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Washington Nationals’ Catcher Wilson Ramos Kidnapped in Venezuela

Posted on the 10 November 2011 by Periscope @periscopepost
Washington Nationals’ catcher Wilson Ramos kidnapped in Venezuela

Catcher Wilson Ramos. Photo credit: Keith Allison,

Wilson Ramos, a 24-year-old catcher for the Washington Nationals Major League Baseball team, was reportedly kidnapped by gunmen from his family in Venezuela, where he was playing for his winter team, the Aragua Tigers, on Wednesday night.

The news was announced by the spokeswoman for the Venezuelan team on the team’s Twitter feed; the Washington Nationals have not confirmed nor denied Ramos’s abduction. According to Kathe Vilera, the Tigers spokeswoman, four gunmen entered Ramos’s home in Santa Ines and kidnapped him; recent reports claim that the vehicle the four gunmen used was found abandoned in the town of Bajuma, 60 miles from where Ramos was kidnapped. So far, the kidnappers have not made contact with the family. Vilera continues to the update the feed, most recently stating that there is no more news of Ramos and urging followers not to repeat rumours.

This was Ramos’s rookie season with the Nationals, becoming the team’s everyday catcher and batting .267 with 15 home runs – a Nationals record for a catcher – and 52 RBIs. Ramos is the product of Venezuela’s national obsession with baseball; a significant number of major league players came to the US from the country governed by leftist Bolivarian coup leader, Hugo Chavez.

These things happen. “You hate to see these things and you hope that he’s ok,” said MLB analyst Omar Minaya, noting that “these things have happened before”. According to, he’s right: Though this is the first abduction of a major league player, the relatives of several major league players have been kidnapped in the past. reported, “A son and brother-in-law of Yorvit Torrealba, then with the Rockies, were released one day after being taken in 2009, and the mother of former pitcher Victor Zambrano was rescued after a three-day kidnapping ordeal later that year. The mother of two-time All-Star pitcher Ugueth Urbina was rescued after five months of captivity in 2005.” also noted that relatives of baseball players have frequently been targets, reporting, “In November 2009, the 56-year-old mother of Victor Zambrano, who retired after a seven-year major league career, was rescued in a commando-style operation three days after she was kidnapped. The former pitcher’s cousin, Richard Mendez Zambrano, had been kidnapped a few days earlier, and was later killed.” Reports of kidnappings, unrelated to baseball players, have also been on the rise in Venezuela since Chavez came to power in 1998: According to Venezuelan police, there were 618 kidnappings reported in 2009, up significantly from the 52 in the year Chavez was elected, reported; that number may be even higher as a number of kidnappings go unreported.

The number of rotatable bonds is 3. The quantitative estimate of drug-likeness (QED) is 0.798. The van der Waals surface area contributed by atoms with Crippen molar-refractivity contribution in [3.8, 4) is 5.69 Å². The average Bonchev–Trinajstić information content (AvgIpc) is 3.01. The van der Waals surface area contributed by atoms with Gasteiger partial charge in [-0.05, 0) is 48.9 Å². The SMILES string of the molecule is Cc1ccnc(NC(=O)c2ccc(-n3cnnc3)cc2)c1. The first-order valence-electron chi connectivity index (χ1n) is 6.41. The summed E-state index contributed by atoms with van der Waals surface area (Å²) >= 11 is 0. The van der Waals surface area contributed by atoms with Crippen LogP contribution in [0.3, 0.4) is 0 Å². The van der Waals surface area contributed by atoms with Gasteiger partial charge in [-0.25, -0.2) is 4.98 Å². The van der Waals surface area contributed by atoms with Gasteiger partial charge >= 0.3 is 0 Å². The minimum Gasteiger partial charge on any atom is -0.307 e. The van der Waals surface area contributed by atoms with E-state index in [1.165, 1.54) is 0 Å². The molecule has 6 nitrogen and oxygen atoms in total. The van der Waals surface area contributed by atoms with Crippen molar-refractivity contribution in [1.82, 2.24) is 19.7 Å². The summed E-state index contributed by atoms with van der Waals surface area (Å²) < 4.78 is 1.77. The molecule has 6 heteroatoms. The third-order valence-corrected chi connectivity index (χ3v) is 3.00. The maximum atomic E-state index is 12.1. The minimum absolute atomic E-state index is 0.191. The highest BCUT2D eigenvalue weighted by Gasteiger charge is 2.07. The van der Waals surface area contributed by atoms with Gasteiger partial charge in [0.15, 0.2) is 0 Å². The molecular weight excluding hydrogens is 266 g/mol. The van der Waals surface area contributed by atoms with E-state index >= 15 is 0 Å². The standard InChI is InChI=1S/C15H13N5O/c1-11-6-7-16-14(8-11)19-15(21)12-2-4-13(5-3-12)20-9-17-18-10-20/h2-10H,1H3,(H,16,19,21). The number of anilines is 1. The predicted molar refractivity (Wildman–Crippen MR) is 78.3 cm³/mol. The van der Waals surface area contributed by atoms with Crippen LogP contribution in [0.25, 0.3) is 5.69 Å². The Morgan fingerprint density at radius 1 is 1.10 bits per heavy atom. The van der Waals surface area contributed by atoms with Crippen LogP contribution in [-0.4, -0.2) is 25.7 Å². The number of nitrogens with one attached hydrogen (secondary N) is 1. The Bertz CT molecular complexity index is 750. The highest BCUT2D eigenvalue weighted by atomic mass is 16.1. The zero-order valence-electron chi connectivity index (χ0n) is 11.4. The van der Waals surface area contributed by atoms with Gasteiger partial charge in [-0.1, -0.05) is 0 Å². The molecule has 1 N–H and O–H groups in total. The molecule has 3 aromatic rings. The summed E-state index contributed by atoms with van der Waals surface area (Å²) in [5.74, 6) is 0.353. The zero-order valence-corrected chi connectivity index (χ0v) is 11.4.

Twitter reacts. Appropriately, given that the story first appeared on Twitter, “Wilson Ramos” has been a trending topic on the microblogging site since news of his abduction broke – Tweeters are mostly praying for Ramos’s safe return and the phrase #LiberenAWilson is making a frequent appearance. Others are asking questions: Tweeted Minnesota Twins player, Danny Valencia, “#pray for Wilson Ramos, unreal what’s going on in VZ. It’s crazy to think teams are still willing to send players down there for winter ball.”

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